December 8, 2023

7 Predictions on Psychiatry's Future: Experts Weigh In

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As we stand at the crossroads of tradition and innovation in psychiatry, a pivotal question emerges: How will emerging technologies and therapies reshape mental health care? Dr. David Feifel's statement captures this moment:

"We're in the midst of a wholesale revolution in psychiatry."

This revolution is not just about new treatments but also about how we understand and personalize care using Real-World Evidence (RWE).

To dive deeper, we brought together an expert panel of researchers and clinicians to discuss the future of mental health treatment and research.

The panel includes:

  • Osmind’s Chief Medical Officer, Dr. Carlene MacMillan
  • Osmind’s VP of Scientific Affairs, Dr. Alison McInnes
  • A sample of thought leaders from Osmind’s Community Advisory Board (CAB) including:Dr. Tobias Marton, Dr. Christy Duan, and Dr. David Feifel

This is what they foresee…

LISTEN: The Future of Mental Health Treatments and Research:

Precision Psychiatry: Leveraging Big Data and Real-World Evidence

The concept of precision psychiatry, much like in oncology, is becoming increasingly relevant. Dr. David Feifel discusses the shift towards a more personalized approach: "We're moving towards precision medicine in psychiatry, understanding individual neural networks and intervening in a directed, personalized way with technologies like TMS." This evolution reflects a broader trend in medicine towards individualized care.

Big data is crucial in this context. Feifel highlights, "By leveraging large datasets and machine learning, we can cluster patients and predict the most effective treatments, fundamentally changing treatment prescription and sequencing." This predictive approach is key to advancing personalized psychiatric care.

Dr. Christy Duan adds an important dimension to this discussion, focusing on the systemic challenges in realizing this vision: "We're dealing with fragmented EMR systems and a lack of cohesive data sharing. To truly embrace big data and tailor healthcare at an individual level, we need to improve our system of mental healthcare. Efficient data gathering and sharing are essential for making significant changes." Her insight underscores the need for an improved infrastructure to support the aspirations of precision psychiatry.

At Osmind, we conduct research and facilitate clinical trials to help set new standards for mental health interventions. Our goal is to illuminate how innovative mental health treatments are being used in the community and their effectiveness on patients on a large scale, via aggregate, anonymized data collected through our EHR.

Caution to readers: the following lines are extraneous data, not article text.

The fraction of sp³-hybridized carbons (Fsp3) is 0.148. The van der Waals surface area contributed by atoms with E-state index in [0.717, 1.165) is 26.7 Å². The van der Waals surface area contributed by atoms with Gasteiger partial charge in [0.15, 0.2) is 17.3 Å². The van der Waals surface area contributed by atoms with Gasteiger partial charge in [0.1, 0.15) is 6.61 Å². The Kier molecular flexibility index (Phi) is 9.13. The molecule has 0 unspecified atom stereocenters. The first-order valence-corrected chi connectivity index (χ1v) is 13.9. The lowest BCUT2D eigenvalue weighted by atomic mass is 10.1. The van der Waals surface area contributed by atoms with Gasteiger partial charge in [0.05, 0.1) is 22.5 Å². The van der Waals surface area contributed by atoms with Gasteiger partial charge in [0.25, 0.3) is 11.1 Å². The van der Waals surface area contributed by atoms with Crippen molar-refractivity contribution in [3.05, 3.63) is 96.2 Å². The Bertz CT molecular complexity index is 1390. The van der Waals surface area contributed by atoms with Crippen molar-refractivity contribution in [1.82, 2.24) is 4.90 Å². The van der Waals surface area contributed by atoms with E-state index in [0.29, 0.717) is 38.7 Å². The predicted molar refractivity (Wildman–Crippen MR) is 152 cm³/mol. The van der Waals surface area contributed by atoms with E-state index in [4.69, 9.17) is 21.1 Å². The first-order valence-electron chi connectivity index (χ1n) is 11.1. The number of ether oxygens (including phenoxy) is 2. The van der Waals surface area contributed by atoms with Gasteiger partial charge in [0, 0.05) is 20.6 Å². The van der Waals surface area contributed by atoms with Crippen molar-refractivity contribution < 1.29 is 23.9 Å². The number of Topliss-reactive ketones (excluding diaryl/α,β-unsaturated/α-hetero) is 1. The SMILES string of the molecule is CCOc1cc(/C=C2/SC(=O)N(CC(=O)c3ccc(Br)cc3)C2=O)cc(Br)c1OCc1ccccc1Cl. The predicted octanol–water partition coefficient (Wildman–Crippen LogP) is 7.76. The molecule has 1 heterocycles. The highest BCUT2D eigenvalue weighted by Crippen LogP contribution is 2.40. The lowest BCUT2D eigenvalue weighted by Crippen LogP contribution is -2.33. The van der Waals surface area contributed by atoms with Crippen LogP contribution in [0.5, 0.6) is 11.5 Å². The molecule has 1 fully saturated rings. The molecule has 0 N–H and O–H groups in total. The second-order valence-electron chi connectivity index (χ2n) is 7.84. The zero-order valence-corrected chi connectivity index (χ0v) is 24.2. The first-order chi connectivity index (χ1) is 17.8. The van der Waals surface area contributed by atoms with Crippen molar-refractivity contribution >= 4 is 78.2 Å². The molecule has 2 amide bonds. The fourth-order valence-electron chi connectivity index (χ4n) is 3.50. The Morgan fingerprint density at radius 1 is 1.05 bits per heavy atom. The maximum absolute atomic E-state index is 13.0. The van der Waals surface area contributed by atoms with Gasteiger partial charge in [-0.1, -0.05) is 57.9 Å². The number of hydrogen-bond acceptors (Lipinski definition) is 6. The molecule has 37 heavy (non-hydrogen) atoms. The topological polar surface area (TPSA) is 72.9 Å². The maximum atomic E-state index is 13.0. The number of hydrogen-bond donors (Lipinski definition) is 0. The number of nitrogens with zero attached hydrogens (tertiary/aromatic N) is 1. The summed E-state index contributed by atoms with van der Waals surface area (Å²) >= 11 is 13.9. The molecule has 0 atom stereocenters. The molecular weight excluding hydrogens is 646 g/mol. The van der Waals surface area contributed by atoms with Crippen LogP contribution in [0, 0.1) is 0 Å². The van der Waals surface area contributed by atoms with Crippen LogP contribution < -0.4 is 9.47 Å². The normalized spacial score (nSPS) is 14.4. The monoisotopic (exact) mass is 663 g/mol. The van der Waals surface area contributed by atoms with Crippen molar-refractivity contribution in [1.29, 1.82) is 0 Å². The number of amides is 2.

The Challenge of Treatment Sequencing

A key aspect of precision psychiatry is deciding on treatment sequences. Dr. Tobias Marton emphasizes, "The key question is which new treatments to give to whom and when."

He stresses the importance of RWE in this context, noting its critical role in understanding treatments' effectiveness in diverse real-world scenarios. "Industry-sponsored trials have their limitations, making RWE crucial for understanding how treatments work in the real world."

Related Reading: The State of Innovative Mental Healthcare

Redefining Treatment Paradigms: Moving Beyond Daily Medications

The realm of psychiatric treatment is witnessing a paradigm shift. We're moving away from the traditional reliance on daily medications towards more intermittent, procedure-based treatments. This shift is best exemplified by the increasing consideration of TMS (Transcranial Magnetic Stimulation) as a first-line treatment, reflecting a significant departure from conventional monoamine-based therapies.

Dr. Christy Duan speaks to this evolution: "We're envisioning a future where treatments like TMS could become the norm, not the exception. This represents a move towards intermittent treatments with lasting impacts, rather than daily medication regimens."

Dr. Tobias Marton adds, "This change is already underway. Many of our patients now come in for TMS sessions just twice a year, maintaining their well-being without daily medication."